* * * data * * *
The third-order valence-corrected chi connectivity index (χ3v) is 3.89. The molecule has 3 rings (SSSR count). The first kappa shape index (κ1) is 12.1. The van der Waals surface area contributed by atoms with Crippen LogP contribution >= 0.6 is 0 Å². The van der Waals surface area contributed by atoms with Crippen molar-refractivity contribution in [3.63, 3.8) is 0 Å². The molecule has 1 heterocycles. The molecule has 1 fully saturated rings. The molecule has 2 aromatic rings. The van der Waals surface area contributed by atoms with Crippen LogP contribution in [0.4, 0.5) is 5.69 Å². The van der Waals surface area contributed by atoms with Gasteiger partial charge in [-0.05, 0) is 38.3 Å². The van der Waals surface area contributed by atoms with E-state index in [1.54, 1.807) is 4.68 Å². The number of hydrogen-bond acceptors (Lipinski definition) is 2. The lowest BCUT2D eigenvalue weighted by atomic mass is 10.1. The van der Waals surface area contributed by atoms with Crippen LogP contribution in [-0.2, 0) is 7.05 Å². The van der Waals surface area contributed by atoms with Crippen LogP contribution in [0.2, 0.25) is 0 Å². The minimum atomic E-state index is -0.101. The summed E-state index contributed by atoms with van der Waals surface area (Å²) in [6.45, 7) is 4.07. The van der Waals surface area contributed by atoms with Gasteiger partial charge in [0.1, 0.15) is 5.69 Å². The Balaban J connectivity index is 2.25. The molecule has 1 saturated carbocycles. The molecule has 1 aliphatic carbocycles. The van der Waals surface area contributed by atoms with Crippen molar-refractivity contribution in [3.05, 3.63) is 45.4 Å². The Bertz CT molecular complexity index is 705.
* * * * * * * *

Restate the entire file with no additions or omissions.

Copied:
The third-order valence-corrected chi connectivity index (χ3v) is 3.89. The molecule has 3 rings (SSSR count). The first kappa shape index (κ1) is 12.1. The van der Waals surface area contributed by atoms with Crippen LogP contribution >= 0.6 is 0 Å². The van der Waals surface area contributed by atoms with Crippen molar-refractivity contribution in [3.63, 3.8) is 0 Å². The molecule has 1 heterocycles. The molecule has 1 fully saturated rings. The molecule has 2 aromatic rings. The van der Waals surface area contributed by atoms with Crippen LogP contribution in [0.4, 0.5) is 5.69 Å². The van der Waals surface area contributed by atoms with Gasteiger partial charge in [-0.05, 0) is 38.3 Å². The van der Waals surface area contributed by atoms with E-state index in [1.54, 1.807) is 4.68 Å². The number of hydrogen-bond acceptors (Lipinski definition) is 2. The lowest BCUT2D eigenvalue weighted by atomic mass is 10.1. The van der Waals surface area contributed by atoms with Crippen LogP contribution in [-0.2, 0) is 7.05 Å². The van der Waals surface area contributed by atoms with Crippen LogP contribution in [0.2, 0.25) is 0 Å². The minimum atomic E-state index is -0.101. The summed E-state index contributed by atoms with van der Waals surface area (Å²) in [6.45, 7) is 4.07. The van der Waals surface area contributed by atoms with Gasteiger partial charge in [0.1, 0.15) is 5.69 Å². The Balaban J connectivity index is 2.25. The molecule has 1 saturated carbocycles. The molecule has 1 aliphatic carbocycles. The van der Waals surface area contributed by atoms with Crippen molar-refractivity contribution in [3.05, 3.63) is 45.4 Å². The Bertz CT molecular complexity index is 705.